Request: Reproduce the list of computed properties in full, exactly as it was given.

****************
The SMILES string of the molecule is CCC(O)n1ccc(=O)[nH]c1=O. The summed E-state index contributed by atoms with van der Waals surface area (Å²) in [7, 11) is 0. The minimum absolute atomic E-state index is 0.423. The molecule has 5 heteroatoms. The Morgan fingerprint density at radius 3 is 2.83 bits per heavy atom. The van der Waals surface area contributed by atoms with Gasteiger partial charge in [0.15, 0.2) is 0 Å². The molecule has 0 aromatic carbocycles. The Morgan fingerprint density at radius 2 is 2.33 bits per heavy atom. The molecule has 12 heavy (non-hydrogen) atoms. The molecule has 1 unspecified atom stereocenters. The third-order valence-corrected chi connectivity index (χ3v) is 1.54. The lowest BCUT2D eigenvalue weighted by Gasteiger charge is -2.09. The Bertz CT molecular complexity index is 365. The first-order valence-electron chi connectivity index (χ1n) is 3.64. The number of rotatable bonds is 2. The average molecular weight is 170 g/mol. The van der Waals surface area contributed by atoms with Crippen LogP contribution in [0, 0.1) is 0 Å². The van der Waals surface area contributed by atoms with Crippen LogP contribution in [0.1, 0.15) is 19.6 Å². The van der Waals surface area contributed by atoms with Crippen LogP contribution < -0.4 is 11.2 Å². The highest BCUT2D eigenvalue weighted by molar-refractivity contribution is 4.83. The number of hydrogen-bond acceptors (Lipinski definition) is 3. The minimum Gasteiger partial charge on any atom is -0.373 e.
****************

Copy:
The SMILES string of the molecule is CCC(O)n1ccc(=O)[nH]c1=O. The summed E-state index contributed by atoms with van der Waals surface area (Å²) in [7, 11) is 0. The minimum absolute atomic E-state index is 0.423. The molecule has 5 heteroatoms. The Morgan fingerprint density at radius 3 is 2.83 bits per heavy atom. The van der Waals surface area contributed by atoms with Gasteiger partial charge in [0.15, 0.2) is 0 Å². The molecule has 0 aromatic carbocycles. The Morgan fingerprint density at radius 2 is 2.33 bits per heavy atom. The molecule has 12 heavy (non-hydrogen) atoms. The molecule has 1 unspecified atom stereocenters. The third-order valence-corrected chi connectivity index (χ3v) is 1.54. The lowest BCUT2D eigenvalue weighted by Gasteiger charge is -2.09. The Bertz CT molecular complexity index is 365. The first-order valence-electron chi connectivity index (χ1n) is 3.64. The number of rotatable bonds is 2. The average molecular weight is 170 g/mol. The van der Waals surface area contributed by atoms with Crippen LogP contribution in [0, 0.1) is 0 Å². The van der Waals surface area contributed by atoms with Crippen LogP contribution in [0.1, 0.15) is 19.6 Å². The van der Waals surface area contributed by atoms with Crippen LogP contribution < -0.4 is 11.2 Å². The highest BCUT2D eigenvalue weighted by molar-refractivity contribution is 4.83. The number of hydrogen-bond acceptors (Lipinski definition) is 3. The minimum Gasteiger partial charge on any atom is -0.373 e.